Learning directly rather than simply translating

Nov 5, 2010 11:17:00 AM / by Vu Long Tran

I'd thought I'll share with you a concept that someone once told me when learning a new language, something that we can may not even realise we're doing.

That is we can often find ourselves observing an object in our primary language and then translating the word in the language we're learning. While this is still effective, our thought processes can be improved if we attempted to learn in a slightly different way. Although, initially having a solid base of knowledge it may be worth still continuing with the traditional techniques, particularly if it is difficult to learn directly in the foreign language.

Learning directly rather than simply translating

I'll give you an example. Let's say I'm learning Chinese and I see a chair, rather than immediately thinking of the Chinese word for chair, the first thought that comes to mind is the English word for chair, which I would then translate into Chinese.

While this process works well in your own identification of what a "chair" is in Chinese it's not as prompt and efficient as learning the word "chair" in Chinese directly in Chinese. That is, without even knowing the English word for chair we can still call the chair "chair" in Chinese.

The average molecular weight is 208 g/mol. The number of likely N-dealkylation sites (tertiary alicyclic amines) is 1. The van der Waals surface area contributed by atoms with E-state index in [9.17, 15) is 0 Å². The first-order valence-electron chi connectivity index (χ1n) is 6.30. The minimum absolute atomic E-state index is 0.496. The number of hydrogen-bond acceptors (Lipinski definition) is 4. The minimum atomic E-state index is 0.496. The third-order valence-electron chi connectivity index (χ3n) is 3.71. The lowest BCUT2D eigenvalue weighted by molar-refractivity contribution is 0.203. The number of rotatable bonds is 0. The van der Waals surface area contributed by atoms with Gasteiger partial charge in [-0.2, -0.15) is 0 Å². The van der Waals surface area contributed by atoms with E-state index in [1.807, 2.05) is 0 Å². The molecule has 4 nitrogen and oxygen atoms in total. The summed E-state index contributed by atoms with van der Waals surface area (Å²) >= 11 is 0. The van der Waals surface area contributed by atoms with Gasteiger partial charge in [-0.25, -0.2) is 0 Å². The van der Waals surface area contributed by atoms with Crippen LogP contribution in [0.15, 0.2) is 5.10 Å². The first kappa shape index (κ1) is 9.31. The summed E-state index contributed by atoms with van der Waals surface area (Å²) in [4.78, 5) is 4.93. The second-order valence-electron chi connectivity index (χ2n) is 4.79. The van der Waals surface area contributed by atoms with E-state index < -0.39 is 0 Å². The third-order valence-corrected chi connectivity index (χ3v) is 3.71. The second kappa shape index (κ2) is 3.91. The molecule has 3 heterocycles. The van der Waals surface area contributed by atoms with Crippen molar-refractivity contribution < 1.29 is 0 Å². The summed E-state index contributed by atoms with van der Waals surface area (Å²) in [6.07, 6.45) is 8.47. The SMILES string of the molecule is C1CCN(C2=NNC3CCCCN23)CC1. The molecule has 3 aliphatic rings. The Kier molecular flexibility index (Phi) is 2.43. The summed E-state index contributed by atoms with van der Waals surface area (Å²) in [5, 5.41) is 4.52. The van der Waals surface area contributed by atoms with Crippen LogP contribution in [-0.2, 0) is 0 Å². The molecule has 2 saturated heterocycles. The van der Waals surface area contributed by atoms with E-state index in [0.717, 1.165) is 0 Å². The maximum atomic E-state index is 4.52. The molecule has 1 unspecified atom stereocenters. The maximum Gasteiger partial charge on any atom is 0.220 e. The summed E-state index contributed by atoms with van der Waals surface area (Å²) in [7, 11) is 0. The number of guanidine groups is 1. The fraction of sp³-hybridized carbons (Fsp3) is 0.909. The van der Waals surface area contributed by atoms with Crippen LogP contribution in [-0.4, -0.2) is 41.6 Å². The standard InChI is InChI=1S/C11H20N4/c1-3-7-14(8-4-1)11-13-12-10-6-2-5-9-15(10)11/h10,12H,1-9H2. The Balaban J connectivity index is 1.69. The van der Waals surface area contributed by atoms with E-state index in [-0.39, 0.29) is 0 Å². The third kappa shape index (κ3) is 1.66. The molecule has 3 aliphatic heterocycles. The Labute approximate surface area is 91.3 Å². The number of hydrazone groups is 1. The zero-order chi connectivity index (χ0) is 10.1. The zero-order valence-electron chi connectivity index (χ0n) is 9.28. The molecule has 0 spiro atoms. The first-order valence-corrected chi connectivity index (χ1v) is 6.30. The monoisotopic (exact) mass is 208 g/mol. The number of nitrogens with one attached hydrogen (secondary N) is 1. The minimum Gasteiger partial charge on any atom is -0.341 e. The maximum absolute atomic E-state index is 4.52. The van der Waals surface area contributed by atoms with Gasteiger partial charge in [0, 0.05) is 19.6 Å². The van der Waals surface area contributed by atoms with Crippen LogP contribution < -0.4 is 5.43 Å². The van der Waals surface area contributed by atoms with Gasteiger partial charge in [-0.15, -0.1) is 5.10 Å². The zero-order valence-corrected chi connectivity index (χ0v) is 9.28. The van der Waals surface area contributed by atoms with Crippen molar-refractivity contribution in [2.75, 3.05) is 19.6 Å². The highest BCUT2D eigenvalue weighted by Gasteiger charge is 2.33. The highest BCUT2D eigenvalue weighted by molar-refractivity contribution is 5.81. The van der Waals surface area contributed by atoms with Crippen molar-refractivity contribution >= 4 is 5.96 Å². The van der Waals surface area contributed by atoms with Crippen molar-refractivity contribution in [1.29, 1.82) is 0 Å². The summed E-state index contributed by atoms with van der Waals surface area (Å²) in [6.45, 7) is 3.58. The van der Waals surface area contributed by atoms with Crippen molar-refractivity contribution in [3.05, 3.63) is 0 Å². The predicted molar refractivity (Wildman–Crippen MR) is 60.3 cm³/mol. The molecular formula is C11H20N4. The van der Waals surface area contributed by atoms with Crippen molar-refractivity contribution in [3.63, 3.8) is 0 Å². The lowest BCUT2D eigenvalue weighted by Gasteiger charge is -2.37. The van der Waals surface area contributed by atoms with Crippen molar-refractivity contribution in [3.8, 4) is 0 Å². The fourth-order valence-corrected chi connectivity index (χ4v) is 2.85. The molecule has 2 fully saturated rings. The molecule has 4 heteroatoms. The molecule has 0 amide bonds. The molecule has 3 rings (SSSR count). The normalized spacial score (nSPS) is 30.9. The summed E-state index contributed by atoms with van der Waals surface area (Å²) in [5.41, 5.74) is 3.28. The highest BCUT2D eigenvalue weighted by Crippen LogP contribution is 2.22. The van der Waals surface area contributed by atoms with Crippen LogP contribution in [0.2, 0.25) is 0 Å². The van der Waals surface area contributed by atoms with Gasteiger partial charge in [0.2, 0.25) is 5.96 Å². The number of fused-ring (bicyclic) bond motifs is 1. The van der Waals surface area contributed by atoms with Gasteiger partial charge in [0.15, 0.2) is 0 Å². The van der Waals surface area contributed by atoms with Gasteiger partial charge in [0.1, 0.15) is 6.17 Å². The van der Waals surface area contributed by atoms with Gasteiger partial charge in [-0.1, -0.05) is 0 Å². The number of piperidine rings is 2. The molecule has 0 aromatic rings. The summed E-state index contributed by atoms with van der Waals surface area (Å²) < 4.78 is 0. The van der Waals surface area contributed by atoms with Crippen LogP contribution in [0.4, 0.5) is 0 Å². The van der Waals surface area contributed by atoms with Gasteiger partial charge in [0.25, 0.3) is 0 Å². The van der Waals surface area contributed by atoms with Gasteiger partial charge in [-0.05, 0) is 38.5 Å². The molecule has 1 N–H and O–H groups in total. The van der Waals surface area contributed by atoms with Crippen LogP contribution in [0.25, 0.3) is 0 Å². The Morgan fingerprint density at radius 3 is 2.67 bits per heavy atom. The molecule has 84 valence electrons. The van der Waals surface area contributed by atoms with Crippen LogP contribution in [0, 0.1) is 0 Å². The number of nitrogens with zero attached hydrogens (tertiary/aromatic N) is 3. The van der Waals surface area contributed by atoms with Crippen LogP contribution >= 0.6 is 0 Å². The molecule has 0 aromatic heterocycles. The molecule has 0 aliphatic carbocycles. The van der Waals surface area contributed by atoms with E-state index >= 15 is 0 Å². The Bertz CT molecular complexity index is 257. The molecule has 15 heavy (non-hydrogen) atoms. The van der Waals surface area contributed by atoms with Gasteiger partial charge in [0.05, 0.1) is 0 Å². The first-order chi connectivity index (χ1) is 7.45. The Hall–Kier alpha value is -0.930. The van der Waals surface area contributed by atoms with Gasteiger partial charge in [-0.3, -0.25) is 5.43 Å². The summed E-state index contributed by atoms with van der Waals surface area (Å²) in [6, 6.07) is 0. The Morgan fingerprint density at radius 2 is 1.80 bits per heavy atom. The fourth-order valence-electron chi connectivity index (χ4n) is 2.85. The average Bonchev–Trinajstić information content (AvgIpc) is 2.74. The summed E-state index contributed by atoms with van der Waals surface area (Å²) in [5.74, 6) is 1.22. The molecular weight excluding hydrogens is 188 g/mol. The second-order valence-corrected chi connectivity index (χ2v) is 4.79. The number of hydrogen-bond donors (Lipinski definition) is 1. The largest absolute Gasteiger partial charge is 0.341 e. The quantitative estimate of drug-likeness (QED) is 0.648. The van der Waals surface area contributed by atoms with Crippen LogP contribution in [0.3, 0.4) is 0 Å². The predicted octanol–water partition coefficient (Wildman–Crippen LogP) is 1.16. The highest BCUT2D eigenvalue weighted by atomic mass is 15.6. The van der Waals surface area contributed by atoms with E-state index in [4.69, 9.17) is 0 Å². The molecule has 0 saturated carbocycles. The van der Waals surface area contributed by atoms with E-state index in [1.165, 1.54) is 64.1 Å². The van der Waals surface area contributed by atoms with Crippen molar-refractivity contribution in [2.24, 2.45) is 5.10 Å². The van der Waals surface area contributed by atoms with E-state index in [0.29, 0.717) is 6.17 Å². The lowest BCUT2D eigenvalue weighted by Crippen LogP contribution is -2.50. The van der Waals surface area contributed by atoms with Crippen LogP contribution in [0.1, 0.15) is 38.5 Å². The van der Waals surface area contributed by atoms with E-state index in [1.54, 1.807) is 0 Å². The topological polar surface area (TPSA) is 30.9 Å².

This encourages faster responses and promotes more direct learning. Much as we would have undertaken as a child. They say that you learn faster as a child than as an adult. While a mind cluttered with responsibilities may contribute to this, it may be that we often learn faster and easier as a child since we do not have any former reference points that we need to refer to that creates the need to understand something in our primary language first, translate and then we can fully understand.

I find that learning directly where possible is always the most effective method, just as a child we would learn directly what words for objects and things are. So with these principles I hope that you will be learning another language directly than simply learning indirectly by translating from our primary language.

For that reason, I'd say you could say the same about your favourite text or movie. I find that things can too be lost through this indirect interactions through translations. Words can lose meaning and context, so identifying this, one of my goals in life will be to try learn as several languages and so that words do not get lost so readily in translation. Now all to do now is practice...

Vu Long Tran

Written by Vu Long Tran

Solutions Engineer APAC @pymetrics . ex-@Forrester consultant. Tweeting on #cloud, #cybersecurity, #equality and #tech tinkering!

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